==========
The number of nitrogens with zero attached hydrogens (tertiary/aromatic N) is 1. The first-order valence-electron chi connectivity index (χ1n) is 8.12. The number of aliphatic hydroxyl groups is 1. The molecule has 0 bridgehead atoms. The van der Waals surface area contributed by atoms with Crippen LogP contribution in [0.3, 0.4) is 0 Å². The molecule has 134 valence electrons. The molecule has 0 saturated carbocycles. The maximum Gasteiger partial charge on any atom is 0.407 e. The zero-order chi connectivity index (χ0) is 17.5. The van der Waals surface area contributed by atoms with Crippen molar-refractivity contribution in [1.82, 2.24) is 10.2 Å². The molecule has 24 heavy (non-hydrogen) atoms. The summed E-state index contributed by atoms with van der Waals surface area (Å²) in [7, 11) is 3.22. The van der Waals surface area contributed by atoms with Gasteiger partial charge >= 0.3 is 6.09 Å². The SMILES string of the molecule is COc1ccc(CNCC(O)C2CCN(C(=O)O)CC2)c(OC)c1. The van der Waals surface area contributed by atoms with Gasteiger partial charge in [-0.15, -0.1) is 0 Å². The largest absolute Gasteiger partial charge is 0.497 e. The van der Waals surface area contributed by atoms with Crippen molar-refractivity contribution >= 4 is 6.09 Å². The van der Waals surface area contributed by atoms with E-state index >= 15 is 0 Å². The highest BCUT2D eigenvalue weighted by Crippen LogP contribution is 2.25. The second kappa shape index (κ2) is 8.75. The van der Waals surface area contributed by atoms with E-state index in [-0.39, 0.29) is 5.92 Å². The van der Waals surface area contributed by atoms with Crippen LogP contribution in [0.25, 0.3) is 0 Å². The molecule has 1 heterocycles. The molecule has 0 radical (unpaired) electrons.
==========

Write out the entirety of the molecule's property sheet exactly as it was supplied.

The number of nitrogens with zero attached hydrogens (tertiary/aromatic N) is 1. The first-order valence-electron chi connectivity index (χ1n) is 8.12. The number of aliphatic hydroxyl groups is 1. The molecule has 0 bridgehead atoms. The van der Waals surface area contributed by atoms with Crippen LogP contribution in [0.3, 0.4) is 0 Å². The molecule has 134 valence electrons. The molecule has 0 saturated carbocycles. The maximum Gasteiger partial charge on any atom is 0.407 e. The zero-order chi connectivity index (χ0) is 17.5. The van der Waals surface area contributed by atoms with Crippen molar-refractivity contribution in [1.82, 2.24) is 10.2 Å². The molecule has 24 heavy (non-hydrogen) atoms. The summed E-state index contributed by atoms with van der Waals surface area (Å²) in [7, 11) is 3.22. The van der Waals surface area contributed by atoms with Gasteiger partial charge >= 0.3 is 6.09 Å². The SMILES string of the molecule is COc1ccc(CNCC(O)C2CCN(C(=O)O)CC2)c(OC)c1. The van der Waals surface area contributed by atoms with Gasteiger partial charge in [-0.15, -0.1) is 0 Å². The largest absolute Gasteiger partial charge is 0.497 e. The van der Waals surface area contributed by atoms with Crippen molar-refractivity contribution >= 4 is 6.09 Å². The van der Waals surface area contributed by atoms with E-state index >= 15 is 0 Å². The highest BCUT2D eigenvalue weighted by Crippen LogP contribution is 2.25. The second kappa shape index (κ2) is 8.75. The van der Waals surface area contributed by atoms with E-state index in [-0.39, 0.29) is 5.92 Å². The van der Waals surface area contributed by atoms with Crippen LogP contribution in [0.25, 0.3) is 0 Å². The molecule has 1 heterocycles. The molecule has 0 radical (unpaired) electrons.